Another stunning thing about the map is Great Britain, where my 8x great-grandfather was born. The concentration of the surname is shown as being very low in England except for the teal spot on the Channel coast. That is East Anglia, part of which is the county of Suffolk, where my ancestor Samuel Packard was born. He emigrated to Massachusetts in 1638, to join other separatists (which we call Puritans) who could no longer stand the Church of England. (And here's another irony -- I was raised in the Episcopal Church, a member of the Anglican -- that is, Church of England -- Communion.)

The next map has a lot to say about where the Packards are most heavily concentrated now:

On the world map, the most dense concentration of the Packard surname is in the United States. There are some also in Canada -- where my father's line spent three generations, in between being residents of Massachusetts and ending up in Illinois. In the U.S., we Packards are in every state except North Dakota. My own line went from Massachusetts to New Hampshire to Vermont, which was my 4x great-grandfather Richards Packard (yes, there is an "s" on his first name, which is from the maiden name of his mother, Mercy Richards) in an ever-northward quest for land after the American Revolution, in which he fought in two different Massachusetts regiments. This search for land ended him up in Canada. Not every American who went to Canada after the Revolution was a Tory -- many of them went because in Canada they were giving land away and they didn't much care who they were giving it to!

After a couple or three generations in Canada, my great-great grandfather and a fistful of his siblings came back to the U.S., some by way of Massachusetts, some (including my ggf) by way of New York (Chautauqua County), and some directly to end up all of them in Bloomington, Illinois. From there, my great-grandfather Oscar Packard, who was a real estate developer, went to California in the early 20th century, a great time to have been in real estate in California!

Me, I live in Florida, and here's where the surname occurs in the Sunshine State (which, with the remnants of Ida meandering around, is not experiencing much sunshine this week!)

There are some in the panhandle, and the rest distributed from northeast Florida, where I live, down the peninsula. See Jacksonville up in the upper right? See the county which is completely white -- completely devoid of the surname -- just below Jacksonville (which comprises nearly all of Duval County)? That blank county is Clay County, where I live. I don't count in this because my surname for the past 38 years has been Rhodes! By the way, the surname Rhodes is shown to be present in Clay County in moderate density -- including one reprobate listed just below us in the telephone book, who apparently did not pay his bills and for whom we were getting collection calls for a while. I had to resort to recommending that the caller employ a straight-edge when looking up numbers in the phone book!

I have to say I was unaware that there were any Packards in Bradford County, which is the little triangle just to the west of Clay County, but apparently there are. None of these Packards are close relations to me. But I suppose I should at least try to get in touch with them and see if any of them are interested in genealogy and share some ancestors with me.

Thursday, November 5, 2009

Disappointment and Frustration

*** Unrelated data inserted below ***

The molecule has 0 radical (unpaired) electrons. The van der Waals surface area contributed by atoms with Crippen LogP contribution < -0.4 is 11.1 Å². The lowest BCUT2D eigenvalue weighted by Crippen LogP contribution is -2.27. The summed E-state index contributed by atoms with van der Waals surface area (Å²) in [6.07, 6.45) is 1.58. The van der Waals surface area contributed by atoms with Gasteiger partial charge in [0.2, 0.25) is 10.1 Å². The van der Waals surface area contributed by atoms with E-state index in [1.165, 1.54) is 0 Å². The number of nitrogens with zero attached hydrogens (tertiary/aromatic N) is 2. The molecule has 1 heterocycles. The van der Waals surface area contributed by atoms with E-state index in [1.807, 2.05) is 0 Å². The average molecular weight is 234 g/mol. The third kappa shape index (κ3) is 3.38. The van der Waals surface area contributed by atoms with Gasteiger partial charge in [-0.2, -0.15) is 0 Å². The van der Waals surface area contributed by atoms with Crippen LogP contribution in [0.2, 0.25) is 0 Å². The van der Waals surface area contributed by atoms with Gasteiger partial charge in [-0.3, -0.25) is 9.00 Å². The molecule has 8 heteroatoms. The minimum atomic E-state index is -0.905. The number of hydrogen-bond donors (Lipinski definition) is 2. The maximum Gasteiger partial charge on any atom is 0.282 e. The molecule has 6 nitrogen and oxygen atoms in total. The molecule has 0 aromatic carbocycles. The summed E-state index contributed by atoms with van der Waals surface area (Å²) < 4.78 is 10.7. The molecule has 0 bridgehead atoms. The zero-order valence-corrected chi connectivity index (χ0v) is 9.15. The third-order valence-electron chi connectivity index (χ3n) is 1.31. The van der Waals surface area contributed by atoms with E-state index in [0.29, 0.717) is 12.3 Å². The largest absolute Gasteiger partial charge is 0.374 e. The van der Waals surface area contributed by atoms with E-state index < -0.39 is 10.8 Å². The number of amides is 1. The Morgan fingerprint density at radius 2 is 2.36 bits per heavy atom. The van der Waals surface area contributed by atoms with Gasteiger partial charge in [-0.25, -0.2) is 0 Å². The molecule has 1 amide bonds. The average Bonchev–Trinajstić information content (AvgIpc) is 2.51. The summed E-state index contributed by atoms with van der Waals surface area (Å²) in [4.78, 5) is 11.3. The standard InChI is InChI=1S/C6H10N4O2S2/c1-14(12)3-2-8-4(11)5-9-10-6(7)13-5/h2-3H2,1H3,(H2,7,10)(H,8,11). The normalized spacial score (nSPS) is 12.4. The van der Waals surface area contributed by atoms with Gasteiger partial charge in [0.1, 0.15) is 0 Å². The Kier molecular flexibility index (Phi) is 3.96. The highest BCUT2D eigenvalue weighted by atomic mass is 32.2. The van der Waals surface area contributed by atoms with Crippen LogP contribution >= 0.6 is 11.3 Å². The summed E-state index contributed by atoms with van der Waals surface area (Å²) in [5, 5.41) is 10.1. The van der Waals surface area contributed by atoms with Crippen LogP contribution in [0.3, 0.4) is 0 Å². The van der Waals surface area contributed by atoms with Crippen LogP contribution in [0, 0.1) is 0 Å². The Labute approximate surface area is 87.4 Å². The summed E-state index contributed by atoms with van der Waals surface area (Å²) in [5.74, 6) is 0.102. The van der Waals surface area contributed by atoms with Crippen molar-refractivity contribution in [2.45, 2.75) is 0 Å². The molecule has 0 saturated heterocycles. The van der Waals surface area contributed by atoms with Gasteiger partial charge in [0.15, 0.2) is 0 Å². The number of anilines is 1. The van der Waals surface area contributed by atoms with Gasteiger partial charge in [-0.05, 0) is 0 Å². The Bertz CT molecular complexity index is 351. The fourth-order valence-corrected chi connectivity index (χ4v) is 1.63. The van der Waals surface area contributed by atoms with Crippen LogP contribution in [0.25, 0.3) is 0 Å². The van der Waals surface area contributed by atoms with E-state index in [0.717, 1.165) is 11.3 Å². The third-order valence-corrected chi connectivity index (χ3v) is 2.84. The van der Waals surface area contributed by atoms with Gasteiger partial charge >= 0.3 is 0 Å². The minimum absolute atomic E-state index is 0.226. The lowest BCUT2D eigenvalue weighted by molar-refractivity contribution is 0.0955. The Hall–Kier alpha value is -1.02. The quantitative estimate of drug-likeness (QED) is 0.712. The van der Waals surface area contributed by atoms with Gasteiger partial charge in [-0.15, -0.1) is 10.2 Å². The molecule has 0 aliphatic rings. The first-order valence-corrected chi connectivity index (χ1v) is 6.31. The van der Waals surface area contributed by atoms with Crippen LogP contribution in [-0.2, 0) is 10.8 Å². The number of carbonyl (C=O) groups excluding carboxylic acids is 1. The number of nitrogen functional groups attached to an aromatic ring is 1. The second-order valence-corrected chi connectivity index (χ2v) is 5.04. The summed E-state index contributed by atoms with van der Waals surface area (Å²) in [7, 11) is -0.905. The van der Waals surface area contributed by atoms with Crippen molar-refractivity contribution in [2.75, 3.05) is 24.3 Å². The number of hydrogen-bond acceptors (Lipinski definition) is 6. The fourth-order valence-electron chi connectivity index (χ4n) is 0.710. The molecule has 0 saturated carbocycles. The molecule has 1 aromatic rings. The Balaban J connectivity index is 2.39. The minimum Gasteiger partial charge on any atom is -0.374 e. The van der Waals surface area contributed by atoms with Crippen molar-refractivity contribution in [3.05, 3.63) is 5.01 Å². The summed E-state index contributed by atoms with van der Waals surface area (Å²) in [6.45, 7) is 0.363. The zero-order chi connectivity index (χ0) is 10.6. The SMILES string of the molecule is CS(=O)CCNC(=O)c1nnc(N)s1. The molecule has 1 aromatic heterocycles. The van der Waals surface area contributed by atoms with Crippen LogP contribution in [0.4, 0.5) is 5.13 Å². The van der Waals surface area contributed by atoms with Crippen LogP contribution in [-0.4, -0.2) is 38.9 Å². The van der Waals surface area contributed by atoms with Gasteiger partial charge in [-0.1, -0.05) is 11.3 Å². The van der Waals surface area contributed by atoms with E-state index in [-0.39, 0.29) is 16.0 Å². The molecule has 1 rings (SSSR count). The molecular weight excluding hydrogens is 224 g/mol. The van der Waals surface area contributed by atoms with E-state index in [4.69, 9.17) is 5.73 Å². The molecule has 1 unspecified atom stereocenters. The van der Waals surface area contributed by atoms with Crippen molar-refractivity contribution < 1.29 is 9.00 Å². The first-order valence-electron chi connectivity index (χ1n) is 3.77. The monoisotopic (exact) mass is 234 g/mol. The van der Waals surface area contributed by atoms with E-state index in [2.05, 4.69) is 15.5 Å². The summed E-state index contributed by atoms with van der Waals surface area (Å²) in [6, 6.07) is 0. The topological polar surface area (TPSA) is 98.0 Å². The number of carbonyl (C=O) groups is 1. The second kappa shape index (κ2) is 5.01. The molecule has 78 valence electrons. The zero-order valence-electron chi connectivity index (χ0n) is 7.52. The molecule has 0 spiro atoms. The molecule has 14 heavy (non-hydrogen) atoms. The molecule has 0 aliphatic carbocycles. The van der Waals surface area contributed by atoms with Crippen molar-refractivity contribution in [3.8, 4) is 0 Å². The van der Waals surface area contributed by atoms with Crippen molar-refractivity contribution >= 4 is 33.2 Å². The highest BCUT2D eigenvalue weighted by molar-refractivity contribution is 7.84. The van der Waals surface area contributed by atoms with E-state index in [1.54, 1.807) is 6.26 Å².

This evening has been an experience in disappointment and frustration, albeit mild ones, in the Great Cosmic Scheme of Things.

Waiting for my daughter to get off work after I finished my Spanish Literature class this afternoon, I sat in her office (the waiting room of the Mathematics and Statistics Department at the university), got my computer out, and did my e-mail and Twitter. I saw tweets about World Vital Records offering a free 6 months. So I thought, this sounds good, I'll sign up. I called and got signed up. Nowhere in any of the information, and at no time when I was talking to the very nice young lady on the telephone, was I told that this free 6 months consisted in anything less than full usage.

Well, it does consist in something less than full usage. I signed on tonight and searched on my great-grandfather Oscar Packard. Some links were returned. When I clicked on the links, I either got an external link (to for a census image citation, for example) telling me that I could sign up for a Footnote subscription or buy a single image for about 2 and a half bucks; or I was redirected to a screen within World Vital Records urging me to sign up for a paid subscription. I did not get access to images on World Vital Records with this free trial. So I know that there was an article about an Oscar Packard in the Logansport, Indiana, Pharos-Reporter, but I can not yet determine whether this was "my" Oscar Packard or not. Could I at least get some sort of abstract of the article in my search, so that I could make at least a good guess whether this was my guy or not?

That's a disappointment. And since I have not been able to fully test drive the complete functionality of World Vital Records, so that I really do not know whether what they have would be in any way useful to me, I'm not sure I'd sign up for a paid version. For one thing, if I got the paid version, would I be able to access the census image from Footnote as part of the World Vital Records subscription, or would I still have to buy a subscription to Footnote, or at least pay the two and a half bucks for the single image? I like full disclosure when someone wants to induce me to sign up for something, and I do not feel like I have been given full disclosure here.

I'll poke around it some more -- maybe there is a workaround. A citation would be helpful, so I'll look for citations. There is not a full citation to the newspaper article, but there was a citation to the census information. If the World Vital Records result comes from a free database, such as one I uncovered for an Oscar Packard (not mine) from Find A Grave, you are given access to the complete information and the images, through a redirect to that website. The convenience of having the links to a variety of free databases concentrated in one place might be worth money to some, but not to me. I am familiar with many of the free databases, have most of them bookmarked, and can do that sort of search for myself. I really don't feel a need to pay a third party to be a gateway.